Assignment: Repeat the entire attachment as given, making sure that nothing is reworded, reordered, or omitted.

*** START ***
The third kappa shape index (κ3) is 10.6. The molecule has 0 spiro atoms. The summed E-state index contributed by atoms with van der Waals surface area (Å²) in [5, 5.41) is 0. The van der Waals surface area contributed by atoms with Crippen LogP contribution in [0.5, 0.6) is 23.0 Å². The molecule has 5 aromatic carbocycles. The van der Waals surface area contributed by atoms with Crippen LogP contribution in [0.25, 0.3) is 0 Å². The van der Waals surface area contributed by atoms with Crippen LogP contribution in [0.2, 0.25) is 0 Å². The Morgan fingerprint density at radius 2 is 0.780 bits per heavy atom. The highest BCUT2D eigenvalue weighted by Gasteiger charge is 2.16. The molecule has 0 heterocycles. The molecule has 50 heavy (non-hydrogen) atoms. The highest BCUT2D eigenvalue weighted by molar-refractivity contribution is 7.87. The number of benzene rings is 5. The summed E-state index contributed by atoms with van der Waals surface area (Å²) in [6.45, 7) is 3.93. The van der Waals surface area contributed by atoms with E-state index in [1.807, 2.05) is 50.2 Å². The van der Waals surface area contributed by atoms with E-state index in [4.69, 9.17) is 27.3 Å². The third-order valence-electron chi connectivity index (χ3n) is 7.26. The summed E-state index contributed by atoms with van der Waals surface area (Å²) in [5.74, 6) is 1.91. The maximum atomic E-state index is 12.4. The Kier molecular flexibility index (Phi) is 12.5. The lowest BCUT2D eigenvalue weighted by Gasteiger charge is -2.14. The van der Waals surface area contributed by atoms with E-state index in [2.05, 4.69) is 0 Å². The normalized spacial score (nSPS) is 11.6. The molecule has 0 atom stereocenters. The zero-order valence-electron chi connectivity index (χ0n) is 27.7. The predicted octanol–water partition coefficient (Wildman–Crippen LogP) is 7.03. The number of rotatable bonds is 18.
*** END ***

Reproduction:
The third kappa shape index (κ3) is 10.6. The molecule has 0 spiro atoms. The summed E-state index contributed by atoms with van der Waals surface area (Å²) in [5, 5.41) is 0. The van der Waals surface area contributed by atoms with Crippen LogP contribution in [0.5, 0.6) is 23.0 Å². The molecule has 5 aromatic carbocycles. The van der Waals surface area contributed by atoms with Crippen LogP contribution in [0.25, 0.3) is 0 Å². The van der Waals surface area contributed by atoms with Crippen LogP contribution in [0.2, 0.25) is 0 Å². The Morgan fingerprint density at radius 2 is 0.780 bits per heavy atom. The highest BCUT2D eigenvalue weighted by Gasteiger charge is 2.16. The molecule has 0 heterocycles. The molecule has 50 heavy (non-hydrogen) atoms. The highest BCUT2D eigenvalue weighted by molar-refractivity contribution is 7.87. The number of benzene rings is 5. The summed E-state index contributed by atoms with van der Waals surface area (Å²) in [6.45, 7) is 3.93. The van der Waals surface area contributed by atoms with E-state index in [1.807, 2.05) is 50.2 Å². The van der Waals surface area contributed by atoms with E-state index in [4.69, 9.17) is 27.3 Å². The third-order valence-electron chi connectivity index (χ3n) is 7.26. The summed E-state index contributed by atoms with van der Waals surface area (Å²) in [5.74, 6) is 1.91. The maximum atomic E-state index is 12.4. The Kier molecular flexibility index (Phi) is 12.5. The lowest BCUT2D eigenvalue weighted by Gasteiger charge is -2.14. The van der Waals surface area contributed by atoms with E-state index in [2.05, 4.69) is 0 Å². The normalized spacial score (nSPS) is 11.6. The molecule has 0 atom stereocenters. The zero-order valence-electron chi connectivity index (χ0n) is 27.7. The predicted octanol–water partition coefficient (Wildman–Crippen LogP) is 7.03. The number of rotatable bonds is 18.